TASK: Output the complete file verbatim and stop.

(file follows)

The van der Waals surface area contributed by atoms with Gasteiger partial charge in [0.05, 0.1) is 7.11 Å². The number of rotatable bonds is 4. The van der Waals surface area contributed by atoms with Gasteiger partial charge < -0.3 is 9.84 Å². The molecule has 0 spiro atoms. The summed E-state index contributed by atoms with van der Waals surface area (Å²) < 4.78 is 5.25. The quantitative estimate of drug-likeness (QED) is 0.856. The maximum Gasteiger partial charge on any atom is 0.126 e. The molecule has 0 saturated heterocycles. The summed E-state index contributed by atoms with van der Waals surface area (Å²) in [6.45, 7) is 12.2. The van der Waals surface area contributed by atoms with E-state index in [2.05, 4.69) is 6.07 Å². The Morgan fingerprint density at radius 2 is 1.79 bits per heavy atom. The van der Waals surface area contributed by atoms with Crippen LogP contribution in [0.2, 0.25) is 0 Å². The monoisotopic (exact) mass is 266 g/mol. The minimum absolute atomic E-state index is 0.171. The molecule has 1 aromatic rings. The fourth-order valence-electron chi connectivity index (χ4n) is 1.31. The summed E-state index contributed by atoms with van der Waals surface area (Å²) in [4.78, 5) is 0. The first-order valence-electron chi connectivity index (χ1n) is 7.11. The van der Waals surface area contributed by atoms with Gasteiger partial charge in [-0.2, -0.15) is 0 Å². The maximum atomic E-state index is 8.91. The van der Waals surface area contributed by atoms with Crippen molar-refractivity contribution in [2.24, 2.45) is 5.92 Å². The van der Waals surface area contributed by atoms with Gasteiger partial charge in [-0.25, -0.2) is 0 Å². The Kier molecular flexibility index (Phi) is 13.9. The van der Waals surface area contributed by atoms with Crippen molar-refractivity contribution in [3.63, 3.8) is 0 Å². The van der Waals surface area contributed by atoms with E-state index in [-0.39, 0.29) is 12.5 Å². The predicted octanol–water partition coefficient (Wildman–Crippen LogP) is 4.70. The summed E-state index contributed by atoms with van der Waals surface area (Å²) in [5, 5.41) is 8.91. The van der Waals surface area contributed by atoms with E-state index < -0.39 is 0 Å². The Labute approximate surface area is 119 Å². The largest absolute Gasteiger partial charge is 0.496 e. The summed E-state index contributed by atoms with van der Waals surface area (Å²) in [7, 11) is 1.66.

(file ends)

The van der Waals surface area contributed by atoms with Gasteiger partial charge in [0.05, 0.1) is 7.11 Å². The number of rotatable bonds is 4. The van der Waals surface area contributed by atoms with Gasteiger partial charge < -0.3 is 9.84 Å². The molecule has 0 spiro atoms. The summed E-state index contributed by atoms with van der Waals surface area (Å²) < 4.78 is 5.25. The quantitative estimate of drug-likeness (QED) is 0.856. The maximum Gasteiger partial charge on any atom is 0.126 e. The molecule has 0 saturated heterocycles. The summed E-state index contributed by atoms with van der Waals surface area (Å²) in [6.45, 7) is 12.2. The van der Waals surface area contributed by atoms with E-state index in [2.05, 4.69) is 6.07 Å². The Morgan fingerprint density at radius 2 is 1.79 bits per heavy atom. The van der Waals surface area contributed by atoms with Crippen LogP contribution in [0.2, 0.25) is 0 Å². The monoisotopic (exact) mass is 266 g/mol. The minimum absolute atomic E-state index is 0.171. The molecule has 1 aromatic rings. The fourth-order valence-electron chi connectivity index (χ4n) is 1.31. The summed E-state index contributed by atoms with van der Waals surface area (Å²) in [4.78, 5) is 0. The first-order valence-electron chi connectivity index (χ1n) is 7.11. The van der Waals surface area contributed by atoms with Gasteiger partial charge in [-0.2, -0.15) is 0 Å². The maximum atomic E-state index is 8.91. The van der Waals surface area contributed by atoms with Crippen molar-refractivity contribution in [2.24, 2.45) is 5.92 Å². The van der Waals surface area contributed by atoms with Gasteiger partial charge in [-0.25, -0.2) is 0 Å². The Kier molecular flexibility index (Phi) is 13.9. The van der Waals surface area contributed by atoms with Crippen molar-refractivity contribution in [3.63, 3.8) is 0 Å². The van der Waals surface area contributed by atoms with E-state index in [-0.39, 0.29) is 12.5 Å². The predicted octanol–water partition coefficient (Wildman–Crippen LogP) is 4.70. The summed E-state index contributed by atoms with van der Waals surface area (Å²) in [5, 5.41) is 8.91. The van der Waals surface area contributed by atoms with E-state index < -0.39 is 0 Å². The Labute approximate surface area is 119 Å². The largest absolute Gasteiger partial charge is 0.496 e. The summed E-state index contributed by atoms with van der Waals surface area (Å²) in [7, 11) is 1.66.